Parenting is hard — I mean, really hard. Sometimes it’s great, but often it’s hard. Most of us have no clue what we’re doing, no one gave us a manual, we’re handed this precious bundle and pretty much left to get on with it, using our intuition and our own experiences of being parented as guidance.
Yes, we can read parenting books, we can set up reward systems, we can look to experts to help us, and of course this can all help, but it can add pressure, too. When we place overly high expectations on ourselves we often fall short, we compare ourselves to all of those we think are doing a much better job and we berate ourselves endlessly at every perceived failure.
As a Mindfulness & Resilience Coach, I work with both adults and children, and I often hear myself promoting a growth mindset, preaching about not fearing failure and learning from our mistakes. But the truth is, none of us really want to feel like we’ve failed as a parent, do we?
Another thing we don’t get is feedback. As a stay at home parent, I don’t get a yearly review and a pat on the back for all the things I’ve got right (I’m lucky to get a Mother’s Day card, quite frankly) and I don’t get constructive feedback on the things I could have done better (I’m not sure accusations of child cruelty from enforced restrictions on gaming and sugar consumption count).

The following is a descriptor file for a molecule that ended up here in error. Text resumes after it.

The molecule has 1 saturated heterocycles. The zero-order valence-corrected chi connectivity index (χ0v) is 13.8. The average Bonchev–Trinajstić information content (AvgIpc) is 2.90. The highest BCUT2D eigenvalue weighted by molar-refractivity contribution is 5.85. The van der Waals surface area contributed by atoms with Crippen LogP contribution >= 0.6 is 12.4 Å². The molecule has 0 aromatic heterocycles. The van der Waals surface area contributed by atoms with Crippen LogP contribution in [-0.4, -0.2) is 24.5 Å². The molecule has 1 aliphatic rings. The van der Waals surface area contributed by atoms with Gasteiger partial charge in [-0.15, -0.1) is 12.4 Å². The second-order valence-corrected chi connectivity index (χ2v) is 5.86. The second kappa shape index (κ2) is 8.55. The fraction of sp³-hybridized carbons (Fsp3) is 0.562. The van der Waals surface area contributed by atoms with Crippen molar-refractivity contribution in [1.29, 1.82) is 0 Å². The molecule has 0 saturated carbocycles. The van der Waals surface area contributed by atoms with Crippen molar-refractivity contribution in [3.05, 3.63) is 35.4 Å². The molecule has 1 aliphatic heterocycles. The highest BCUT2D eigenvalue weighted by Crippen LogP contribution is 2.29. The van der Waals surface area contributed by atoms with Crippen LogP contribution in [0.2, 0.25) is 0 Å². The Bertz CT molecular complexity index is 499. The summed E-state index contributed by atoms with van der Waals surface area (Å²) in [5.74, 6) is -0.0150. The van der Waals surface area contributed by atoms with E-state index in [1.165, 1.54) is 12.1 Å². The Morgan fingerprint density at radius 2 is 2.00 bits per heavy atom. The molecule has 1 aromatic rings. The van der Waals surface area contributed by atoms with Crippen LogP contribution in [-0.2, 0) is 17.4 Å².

This is when I decided to bite the bullet and actually ask for some. Not from another adult or an expert, but from one of the very people at the forefront of my parenting, namely my teenage son. So, I asked him what he thought the biggest mistake I’ve made as a parent has been, and I waited for a diatribe cataloguing all the mistakes I’ve made and arguments we’ve had over the years to be thrown back at me. But his response really shocked me, because he told me that on the whole he thought I did a really good job, and that the only thing he would criticise me for is not restricting his brother’s laptop use more (I will confess, he has got a valid point with this).
Now this may make me sound like an awesome parent, but I can guarantee this is not the case, I’m as flawed as the next Mum out there and I’ve made plenty of mistakes along the way, but the truth is that from my son’s perspective he’s not as bothered about this as I am. We may have our ups and downs, but on the whole, he thinks I’m doing OK and that’s good enough for me.
So, I guess what my son has taught me is that I need to have more of a growth mindset myself around parenting, that I need to remember mistakes are OK and that’s how we learn to parent better, not from a book.
Originally published at www.getmindful.co.uk